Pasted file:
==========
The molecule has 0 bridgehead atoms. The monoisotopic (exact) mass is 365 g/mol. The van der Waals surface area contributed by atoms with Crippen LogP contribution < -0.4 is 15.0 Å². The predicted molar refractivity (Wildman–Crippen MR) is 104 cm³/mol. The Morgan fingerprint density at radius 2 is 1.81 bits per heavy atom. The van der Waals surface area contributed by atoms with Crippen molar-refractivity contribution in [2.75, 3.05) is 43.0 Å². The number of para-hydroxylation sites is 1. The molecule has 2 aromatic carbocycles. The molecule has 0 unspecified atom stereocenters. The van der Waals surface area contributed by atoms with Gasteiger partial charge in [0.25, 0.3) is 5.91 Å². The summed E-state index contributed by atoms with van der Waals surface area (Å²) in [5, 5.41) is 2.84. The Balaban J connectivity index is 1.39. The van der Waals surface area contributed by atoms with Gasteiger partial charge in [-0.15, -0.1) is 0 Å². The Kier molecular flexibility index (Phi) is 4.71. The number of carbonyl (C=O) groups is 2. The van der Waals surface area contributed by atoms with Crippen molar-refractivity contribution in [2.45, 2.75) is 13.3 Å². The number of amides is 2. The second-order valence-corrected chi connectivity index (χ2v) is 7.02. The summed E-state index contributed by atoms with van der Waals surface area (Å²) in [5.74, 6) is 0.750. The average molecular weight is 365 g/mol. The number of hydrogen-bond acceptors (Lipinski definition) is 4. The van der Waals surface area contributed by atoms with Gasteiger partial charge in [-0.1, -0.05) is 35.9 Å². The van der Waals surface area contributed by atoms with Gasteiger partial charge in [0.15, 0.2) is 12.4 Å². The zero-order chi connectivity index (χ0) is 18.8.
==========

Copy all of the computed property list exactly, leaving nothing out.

The molecule has 0 bridgehead atoms. The monoisotopic (exact) mass is 365 g/mol. The van der Waals surface area contributed by atoms with Crippen LogP contribution < -0.4 is 15.0 Å². The predicted molar refractivity (Wildman–Crippen MR) is 104 cm³/mol. The Morgan fingerprint density at radius 2 is 1.81 bits per heavy atom. The van der Waals surface area contributed by atoms with Crippen molar-refractivity contribution in [2.75, 3.05) is 43.0 Å². The number of para-hydroxylation sites is 1. The molecule has 2 aromatic carbocycles. The molecule has 0 unspecified atom stereocenters. The van der Waals surface area contributed by atoms with Gasteiger partial charge in [0.25, 0.3) is 5.91 Å². The summed E-state index contributed by atoms with van der Waals surface area (Å²) in [5, 5.41) is 2.84. The Balaban J connectivity index is 1.39. The van der Waals surface area contributed by atoms with Gasteiger partial charge in [-0.15, -0.1) is 0 Å². The Kier molecular flexibility index (Phi) is 4.71. The number of carbonyl (C=O) groups is 2. The van der Waals surface area contributed by atoms with Crippen molar-refractivity contribution in [2.45, 2.75) is 13.3 Å². The number of amides is 2. The second-order valence-corrected chi connectivity index (χ2v) is 7.02. The summed E-state index contributed by atoms with van der Waals surface area (Å²) in [5.74, 6) is 0.750. The average molecular weight is 365 g/mol. The number of hydrogen-bond acceptors (Lipinski definition) is 4. The van der Waals surface area contributed by atoms with Gasteiger partial charge in [-0.1, -0.05) is 35.9 Å². The van der Waals surface area contributed by atoms with Gasteiger partial charge in [0.15, 0.2) is 12.4 Å². The zero-order chi connectivity index (χ0) is 18.8.